| HOFFMAN ESTATES, Ill.
HOFFMAN ESTATES, Ill. May 1 Sears Holdings Corp
Chairman and Chief Executive Eddie Lampert used the
retailer's annual meeting on Wednesday to reassure investors
that he planned to build on the foundation laid by the former
CEO to turn around the retailer.
Lampert, a well-known hedge fund manager and the company's
controlling shareholder, added the title of CEO in February
after Louis D'Ambrosio abruptly stepped down from that role due
to a family member's health issue.
Some on Wall Street saw D'Ambrosio's departure as adding to
Sears' risks, and pointed to his lack of retail sales experience
just as the company is trying to turn around its core Sears and
Lampert talked about the steps the company was taking to
drive more transactions as businesses such as books, music,
greeting cards and photo services continue to decline.
Sears, he said, has focused on efforts on its such as its
rewards program, Shop Your Way, with its millions of members,
and has taken steps to shorten delivery times as it competes
with Amazon.com Inc.
It has seen some early signs of success. Online sales rose
25 percent in the fourth-quarter holiday season and 17 percent
last year overall, Lampert said at the company's headquarters in
Hoffman Estates, Illinois.
Half of the online business now comes from what Sears calls
integrated retail, which means using services such as buying
online and picking up in a store, or ordering in a store and
having goods shipped to a home, he added.
Shop Your Way members, who use their cards online and in
stores, drive 60 percent of the company's overall revenue. The
company did not say how many loyalty members it has, but Lampert
and other executives referred to "members" often during the
meeting, emphasizing their importance for Sears' turnaround.
Still, not all shareholders are convinced that Lampert
should be the one leading the charge.
The first shareholder to speak at Wednesday's event urged
Lampert to step aside and said that the company should have an
independent chairman. He also pointed out that the drop in
Sears' share price over the years was "not a good sign."
Sears shares fell 2.5 percent to $50.04 Wednesday on Nasdaq.
The stock has fallen significantly since its all-time high of
$174.35 in 2007.
CHANGING FOR THE FUTURE
The operator of Sears department stores and the Kmart
discount chain is trying to turn around its fortunes after
suffering from falling sales since 2005, when Lampert merged the
two iconic chains in an $11 billion deal.
Lampert told investors on Wednesday that he had spent his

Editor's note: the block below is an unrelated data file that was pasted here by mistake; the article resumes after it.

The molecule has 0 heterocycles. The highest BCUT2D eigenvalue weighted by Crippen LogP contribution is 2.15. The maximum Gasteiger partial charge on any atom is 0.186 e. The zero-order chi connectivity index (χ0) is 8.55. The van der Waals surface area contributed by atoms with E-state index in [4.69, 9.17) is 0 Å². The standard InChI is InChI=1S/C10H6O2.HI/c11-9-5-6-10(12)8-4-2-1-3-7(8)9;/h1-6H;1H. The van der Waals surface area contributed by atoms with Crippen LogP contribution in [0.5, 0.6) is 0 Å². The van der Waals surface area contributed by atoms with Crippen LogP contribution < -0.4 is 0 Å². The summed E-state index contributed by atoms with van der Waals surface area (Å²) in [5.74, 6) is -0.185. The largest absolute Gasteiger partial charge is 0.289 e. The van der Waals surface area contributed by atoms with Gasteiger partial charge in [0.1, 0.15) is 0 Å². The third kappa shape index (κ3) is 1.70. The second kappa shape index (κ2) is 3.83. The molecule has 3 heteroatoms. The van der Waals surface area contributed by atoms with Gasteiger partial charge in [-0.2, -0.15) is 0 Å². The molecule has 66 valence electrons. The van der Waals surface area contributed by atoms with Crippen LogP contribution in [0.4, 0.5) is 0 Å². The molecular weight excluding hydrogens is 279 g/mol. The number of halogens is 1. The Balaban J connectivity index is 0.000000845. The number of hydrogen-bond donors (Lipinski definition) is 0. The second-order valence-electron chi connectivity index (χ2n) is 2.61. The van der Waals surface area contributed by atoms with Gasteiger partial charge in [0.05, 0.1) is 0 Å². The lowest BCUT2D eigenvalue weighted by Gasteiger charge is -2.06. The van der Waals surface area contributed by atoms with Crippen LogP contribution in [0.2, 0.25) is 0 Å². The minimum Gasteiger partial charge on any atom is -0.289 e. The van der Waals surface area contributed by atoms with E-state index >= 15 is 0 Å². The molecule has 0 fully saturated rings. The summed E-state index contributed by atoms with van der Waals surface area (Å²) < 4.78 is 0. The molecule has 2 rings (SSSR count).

first 90 days as CEO trying to get a handle on exactly what the
company needs to do and who needs to do it.
While Lampert has faced criticism in the past for not
investing enough in stores, he has tied the company's problems
to the changing habits of shoppers, who are buying their goods
online or using their mobile phones to make purchases.
The retailer faces cut-throat competition from discounters
Wal-Mart Stores Inc and Target Corp, department
stores and online rivals.
Lampert laid out a strategy called "Member Assist" where
in-store employees give shoppers free product advice and
assistance through an app on their mobile devices, suggesting
goods to buy at the store or online.
The program is a way for staff who are physically in the
stores and are familiar with products to embrace the growing
desire for shoppers to research products online. Member Assist
started on April 1 and is in about 400 stores, mostly Sears
"If we were making more money, we could go much faster,"
Lampert said when asked about expanding the program.
He said it was too soon to say what impact Member Assist is
already having and could potentially have on sales.
"Everything was sort of 'ooh and ahh' but I didn't get any
numbers," said Morningstar analyst Paul Swinand, who attended
While Lampert appears to be thinking about things the right
way, "I didn't get a lot of the meat behind it," Swinand said.
Lampert is Sears' largest shareholder. On his own and
through his ESL Investments hedge fund, he held 55.5 percent of
Sears' shares as of March 20, according to Thomson Reuters data.
Lampert said that he continued to believe in the viability
of both chains. The company will keep looking for the right
opportunities to sell its brands such as Craftsman tools in
other locations - perhaps internationally or at other online
retailers - in ways that do not hurt its own sales, he said.
The company has been "very, very deliberate" in the way it
has made its investments, Lampert said, adding that if the
company made more money, it could be more aggressive overall.
"We believe we can win through service," Lampert said.